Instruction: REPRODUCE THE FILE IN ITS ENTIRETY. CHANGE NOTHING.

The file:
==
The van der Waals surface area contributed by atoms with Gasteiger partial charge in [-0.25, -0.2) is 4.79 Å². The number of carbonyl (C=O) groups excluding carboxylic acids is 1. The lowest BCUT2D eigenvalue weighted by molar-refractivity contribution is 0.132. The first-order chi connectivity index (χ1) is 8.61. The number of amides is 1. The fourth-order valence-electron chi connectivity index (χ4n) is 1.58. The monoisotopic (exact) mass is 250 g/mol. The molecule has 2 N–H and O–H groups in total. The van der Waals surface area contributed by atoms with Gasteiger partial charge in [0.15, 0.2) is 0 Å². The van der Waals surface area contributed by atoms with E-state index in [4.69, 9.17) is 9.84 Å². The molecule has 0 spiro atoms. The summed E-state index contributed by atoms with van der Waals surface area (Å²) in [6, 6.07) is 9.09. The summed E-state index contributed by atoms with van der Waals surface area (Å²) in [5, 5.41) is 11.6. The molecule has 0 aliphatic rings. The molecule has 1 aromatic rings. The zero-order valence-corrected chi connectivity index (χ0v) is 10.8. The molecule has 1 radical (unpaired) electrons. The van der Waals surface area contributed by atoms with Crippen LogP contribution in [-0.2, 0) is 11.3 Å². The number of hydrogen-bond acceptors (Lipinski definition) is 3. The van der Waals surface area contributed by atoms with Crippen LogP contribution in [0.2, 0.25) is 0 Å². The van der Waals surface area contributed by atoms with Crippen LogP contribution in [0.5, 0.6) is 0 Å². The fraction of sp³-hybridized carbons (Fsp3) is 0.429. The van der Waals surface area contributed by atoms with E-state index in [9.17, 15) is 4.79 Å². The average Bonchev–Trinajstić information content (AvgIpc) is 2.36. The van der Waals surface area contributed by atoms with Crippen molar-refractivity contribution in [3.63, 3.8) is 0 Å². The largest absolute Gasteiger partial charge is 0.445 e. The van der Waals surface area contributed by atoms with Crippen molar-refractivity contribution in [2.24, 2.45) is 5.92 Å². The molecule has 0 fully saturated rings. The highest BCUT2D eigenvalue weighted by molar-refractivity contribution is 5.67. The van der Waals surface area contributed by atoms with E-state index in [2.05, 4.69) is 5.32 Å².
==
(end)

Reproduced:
The van der Waals surface area contributed by atoms with Gasteiger partial charge in [-0.25, -0.2) is 4.79 Å². The number of carbonyl (C=O) groups excluding carboxylic acids is 1. The lowest BCUT2D eigenvalue weighted by molar-refractivity contribution is 0.132. The first-order chi connectivity index (χ1) is 8.61. The number of amides is 1. The fourth-order valence-electron chi connectivity index (χ4n) is 1.58. The monoisotopic (exact) mass is 250 g/mol. The molecule has 2 N–H and O–H groups in total. The van der Waals surface area contributed by atoms with Gasteiger partial charge in [0.15, 0.2) is 0 Å². The van der Waals surface area contributed by atoms with E-state index in [4.69, 9.17) is 9.84 Å². The molecule has 0 spiro atoms. The summed E-state index contributed by atoms with van der Waals surface area (Å²) in [6, 6.07) is 9.09. The summed E-state index contributed by atoms with van der Waals surface area (Å²) in [5, 5.41) is 11.6. The molecule has 0 aliphatic rings. The molecule has 1 aromatic rings. The zero-order valence-corrected chi connectivity index (χ0v) is 10.8. The molecule has 1 radical (unpaired) electrons. The van der Waals surface area contributed by atoms with Crippen LogP contribution in [-0.2, 0) is 11.3 Å². The number of hydrogen-bond acceptors (Lipinski definition) is 3. The van der Waals surface area contributed by atoms with Crippen LogP contribution in [0.2, 0.25) is 0 Å². The van der Waals surface area contributed by atoms with Crippen LogP contribution in [0.5, 0.6) is 0 Å². The fraction of sp³-hybridized carbons (Fsp3) is 0.429. The van der Waals surface area contributed by atoms with E-state index in [9.17, 15) is 4.79 Å². The average Bonchev–Trinajstić information content (AvgIpc) is 2.36. The van der Waals surface area contributed by atoms with Crippen molar-refractivity contribution in [3.63, 3.8) is 0 Å². The largest absolute Gasteiger partial charge is 0.445 e. The van der Waals surface area contributed by atoms with Crippen molar-refractivity contribution in [2.24, 2.45) is 5.92 Å². The molecule has 0 fully saturated rings. The highest BCUT2D eigenvalue weighted by molar-refractivity contribution is 5.67. The van der Waals surface area contributed by atoms with E-state index in [2.05, 4.69) is 5.32 Å².